Kidney Ultrasound

Overview

What is a kidney ultrasound?

A kidney ultrasound (renal ultrasound) is an imaging test that allows your healthcare provider to look at your right and left kidney, as well as your bladder. The kidneys are the filtration system of your body. They filter the waste products out of your blood. The waste products then leave your body as urine.

Your healthcare provider may also need a “post void” done with this exam. This requires you to come to the test with a full bladder so that the provider can get a volume of your bladder before and after you empty it.

What is an ultrasound?

Ultrasound is an imaging test that uses high-frequency sound waves to see inside your body. This diagnostic test sends these sound waves — inaudible to the human ear — through your body tissues. The echoes are recorded and transformed into video or photographic images of the internal structures of the body. You might also hear this test call sonography or ultrasonography. Many people associate this test with pregnancy because it’s often used to look at a baby while it’s developing within the mother’s uterus. However, an ultrasound can be used for many reasons and it’s a useful diagnostic tool.

Painless, an ultrasound is usually done on top of your skin (non-invasive). Ultrasound images help in the diagnosis of a wide range of disease and conditions. Some organs that can be seen on an ultrasound include the:

  • Gallbladder.
  • Liver.
  • Heart.
  • Kidney.
  • Female reproductive organs (including an unborn baby).

Ultrasound can also detect blockages in your blood vessels.

Your healthcare provider might use an ultrasound by itself or with other diagnostic tools. Studies have shown that it’s not hazardous to get an ultrasound. There are no harmful side effects. Also, unlike X-ray tests, ultrasound doesn’t use radiation.

Test Details

How do I prepare for a kidney ultrasound?

The preparation for this test will depend on the type of ultrasound procedure your healthcare provider has ordered. Some things you might need to do to get ready for your ultrasound could include:

  • Drinking a quart of water before the test to obtain better images.
  • Eating a fat-free dinner the night before the test.
  • Fasting (limiting or avoiding food for a period of time).

In some cases, you may not need to do anything before your ultrasound. Your healthcare provider will let you know exactly what you need to do before the test. If you have any questions leading up to your ultrasound appointment, call your provider’s office to learn more about how to prepare.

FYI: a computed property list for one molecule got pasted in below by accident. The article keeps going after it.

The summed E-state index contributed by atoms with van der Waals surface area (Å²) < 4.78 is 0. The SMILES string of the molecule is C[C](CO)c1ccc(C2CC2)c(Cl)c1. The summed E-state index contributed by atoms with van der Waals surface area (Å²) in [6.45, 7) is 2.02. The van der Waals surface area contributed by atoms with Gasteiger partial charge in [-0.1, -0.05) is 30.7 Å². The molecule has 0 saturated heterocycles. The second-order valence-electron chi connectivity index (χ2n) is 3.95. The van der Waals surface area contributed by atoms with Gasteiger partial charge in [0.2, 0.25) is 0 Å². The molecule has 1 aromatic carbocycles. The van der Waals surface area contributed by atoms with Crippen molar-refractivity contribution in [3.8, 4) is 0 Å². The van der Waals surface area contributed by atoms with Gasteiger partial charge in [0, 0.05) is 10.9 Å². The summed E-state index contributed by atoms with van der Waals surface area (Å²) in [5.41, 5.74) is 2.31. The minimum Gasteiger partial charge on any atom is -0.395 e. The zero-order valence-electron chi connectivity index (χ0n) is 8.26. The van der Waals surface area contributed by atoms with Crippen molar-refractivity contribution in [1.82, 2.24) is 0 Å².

What happens on the day of my kidney ultrasound?

Unless told otherwise by your healthcare provider before the ultrasound, you can eat or drink as normal on the day of your test. If your provider needs a post void of your bladder, you’ll be required to drink 30 ounces of water an hour before the exam and not use the restroom until after the ultrasound.

Your ultrasound test will be performed by a registered, specially trained, technologist and interpreted (read) by a board-certified radiologist.

What happens during the kidney ultrasound?

During the kidney ultrasound, you will be asked to lie on a padded examining table. The provider performing the ultrasound will apply a warm, water-soluble gel to your skin over the area that’s being examined. This gel won’t harm your skin or stain your clothes. A probe is then gently applied against your skin. You may be asked to hold your breath several times or roll on your side during the test. Typically, the ultrasound will take about 20 to 30 minutes to complete.

Results and Follow-Up

What happens after the kidney ultrasound?

In most cases, the results of your ultrasound are available within 24 hours after the test, Monday through Friday. The healthcare provider who ordered the test will usually discuss the test results with you.

Last reviewed by a Cleveland Clinic medical professional on 10/27/2020.

References

  • RadiologyInfo.org. . Accessed 10/27/2020. General Ultrasound (https://www.radiologyinfo.org/en/info.cfm?pg=genus)
  • American Urological Association, Urology Care Foundation. Accessed 10/27/2020. What is Ultrasound Imaging? (https://www.urologyhealth.org/urologic-conditions/ultrasound-imaging)
  • US Food and Drug Administration. . Accessed 10/27/2020. Ultrasound Imaging (https://www.fda.gov/radiation-emitting-products/medical-imaging/ultrasound-imaging)
  • Cheng Z. . Diagnostics (Basel). March 2016; 6(1): 2. Accessed 10/27/2020. Ultrasonography of the Kidney: A Pictorial Review (https://www.ncbi.nlm.nih.gov/pmc/articles/PMC4808817/)
  • Merck Manual Professional Version. . Accessed 10/27/2020.Ultrasonography (https://www.merckmanuals.com/professional/special-subjects/principles-of-radiologic-imaging/ultrasonography)

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